“Well, by strengthening your shoulders, it will prepare you for the full inversion forearm balance. Go ahead, get into dolphin, and I’ll show you,” Kim said, immediately getting up and walking toward me.

Great, I asked a question and now I have to demonstrate forearm balance? I bent over and saw her slate-gray pedicure waiting. I put my full weight on my forearms and kicked my legs up into her hands. Shaky, shaky, then stable.

“Okay, now just squeeze my arm between your knees,” she said, leaving me to my own balance. Just then, my shirt slunk down and my entire gut was on display. CRAP! Could this be any more embarrassing? Except I instantly decided I didn’t care. I was doing a forearm balance for the first time! Someone across the room gasped, and then murmured, “That’s beautiful.”

I sat back on my heels red-faced—not from embarrassment but pure exhilaration—and realized I was stronger than I’d thought.
“Okay, moving on,” said Kim. She took her place at the front of the class with a smile pointed in my direction.

I wasn’t the only one to rise above my own low expectations. There were a few women in the class who were hesitant about the partner poses that required them to put their weight on someone else. “I don’t want to crush anyone,” said Jennifer. The two instructors waved her off, folded over in down dog, hands touching so their bodies formed the letter M, while two other students helped Jennifer into her own down dog with her hands and feet on their hips in a human pyramid. The room fell into a stunned silence. The moment held. Then she jumped off, hair and eyes wild, exclaiming, “Yes! I did it!” All twenty of us applauded and cheered.

On the third morning, I sat on the couch in front of a fire and watched a woman named Jody clomp into the lobby from her hike. She was dressed for the cold with ski pants and huge boots. She talked as she pulled up her noisy pant leg. “Yeah, I hiked to that ridge up there, farther than I planned. Whew!” She kept talking as she unlaced her boot and pulled off not one, but two pairs of long socks, and flung them into a heap on the floor of the lobby. “Sorry I missed meditation, but I like to meditate while I walk outside.”

Then, she pushed down her pants revealing her gray sweatpants underneath. In that moment, this chatty, quirky lady made her way into my heart. I had hardly spoken to her during the retreat, but her outrageous openness was like a magnet. It was a refreshing example of self-awareness.

We formed a circle after our last yoga practice to rehash our experience of the weekend. The first couple of women who spoke were timid.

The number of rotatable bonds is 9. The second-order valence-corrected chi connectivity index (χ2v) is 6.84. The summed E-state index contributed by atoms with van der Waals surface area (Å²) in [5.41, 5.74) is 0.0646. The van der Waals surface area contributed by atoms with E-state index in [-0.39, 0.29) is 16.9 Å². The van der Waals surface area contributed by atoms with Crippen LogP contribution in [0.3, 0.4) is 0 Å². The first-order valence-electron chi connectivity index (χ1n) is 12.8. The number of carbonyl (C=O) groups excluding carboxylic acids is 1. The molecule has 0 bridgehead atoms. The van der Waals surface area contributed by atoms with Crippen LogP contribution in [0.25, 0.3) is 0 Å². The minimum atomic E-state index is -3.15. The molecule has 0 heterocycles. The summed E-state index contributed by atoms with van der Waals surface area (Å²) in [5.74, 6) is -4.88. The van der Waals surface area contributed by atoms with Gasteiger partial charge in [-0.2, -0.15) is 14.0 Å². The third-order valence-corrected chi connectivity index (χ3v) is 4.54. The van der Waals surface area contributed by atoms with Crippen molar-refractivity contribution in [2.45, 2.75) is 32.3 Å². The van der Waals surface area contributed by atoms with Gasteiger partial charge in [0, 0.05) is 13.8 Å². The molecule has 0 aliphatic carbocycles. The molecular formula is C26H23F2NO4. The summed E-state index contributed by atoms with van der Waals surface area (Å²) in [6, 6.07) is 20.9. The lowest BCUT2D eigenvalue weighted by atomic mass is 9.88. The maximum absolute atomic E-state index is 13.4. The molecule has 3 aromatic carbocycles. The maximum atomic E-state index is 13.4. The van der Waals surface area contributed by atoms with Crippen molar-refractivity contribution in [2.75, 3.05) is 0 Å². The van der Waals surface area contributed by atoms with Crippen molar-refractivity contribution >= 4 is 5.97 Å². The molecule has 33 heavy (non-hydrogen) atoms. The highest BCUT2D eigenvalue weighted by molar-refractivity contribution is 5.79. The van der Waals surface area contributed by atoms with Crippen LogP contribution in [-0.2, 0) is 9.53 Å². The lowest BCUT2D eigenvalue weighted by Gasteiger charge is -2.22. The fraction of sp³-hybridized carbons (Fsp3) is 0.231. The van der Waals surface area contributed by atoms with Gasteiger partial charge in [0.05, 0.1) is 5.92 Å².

“What a pleasant way to spend my birthday.”

“I’m leaving light-hearted.”

Then it was Jody’s turn. She hung her head, “I came with nothing. And I realized I have so many gifts.” She was silent for a moment, covered her face with her hands and, quiet and then stronger, she sang: “If the sky that we look upon should tumble and fall, or the mountain should crumble to the sea, I won’t cry, no, I won’t shed a tear, just as long as you stand, stand by me.” We were her silent audience; her kindred spirits.

After that, we each had a chance to weep, laugh, and marvel at what we had accomplished. When it was my turn, I wasn’t quite sure what to say. “I’ve realized how happy and content I am, and I’m so grateful to have yoga and meditation to explore that.”

I felt like my brain had been switched on. Suddenly, I could retrieve elusive words, concentrate on tasks at hand, and function on a different level. The yoga and meditation were part of that. But so was the time away and the richness of the food and company, the majestic mountains eclipsing the sun, the dusting of snow, the low-slung clouds and even the missing of my people–which made me appreciate them all the more. I was alone in the world for the first time in a long while and I was okay.

Against my expectations, I arrived home to a house free of people, with beds made, dishes away, floor clean of glitter/lunchboxes/dog barf. I floated around empty-headed, as if someone had siphoned out all the busy thoughts that typically wrestle for space and left it quiet and tidy. Kind of like coming home after the cleaning lady visits and discovering that even the backs of the toilets have been scrubbed–only better.

My family returned, and the world around me became loud and large. When the kids asked for juice, I’d respond, “Shhhh, darling. We don’t need to yell. Come, let’s walk slowly and purposefully to the refrigerator to see if we have any juice. There, there, now.” In the afternoon, I lounged on the couch with an arm draped across the back, simply observing. I’m certain my husband thought I’d had some sort of stroke.

I’ve slowly reconnected with my to-do list and hit the gym for loud power yoga, but have maintained a sense of calm that I didn’t have before. I’m attempting to see my life for what it truly is–not a series of chaotic events I’m forced to endure, but rather situations that I can choose to yield to, to learn from, to experience.

Most of all, I’m focusing on my true home–myself. Upside down or right side up, I am simply me—not the sum of my responsibilities or the shape of my body. I still aspire to do an unassisted headstand, but when it happens, it will happen. Maybe at my next yoga retreat.

Last modified: June 26, 2013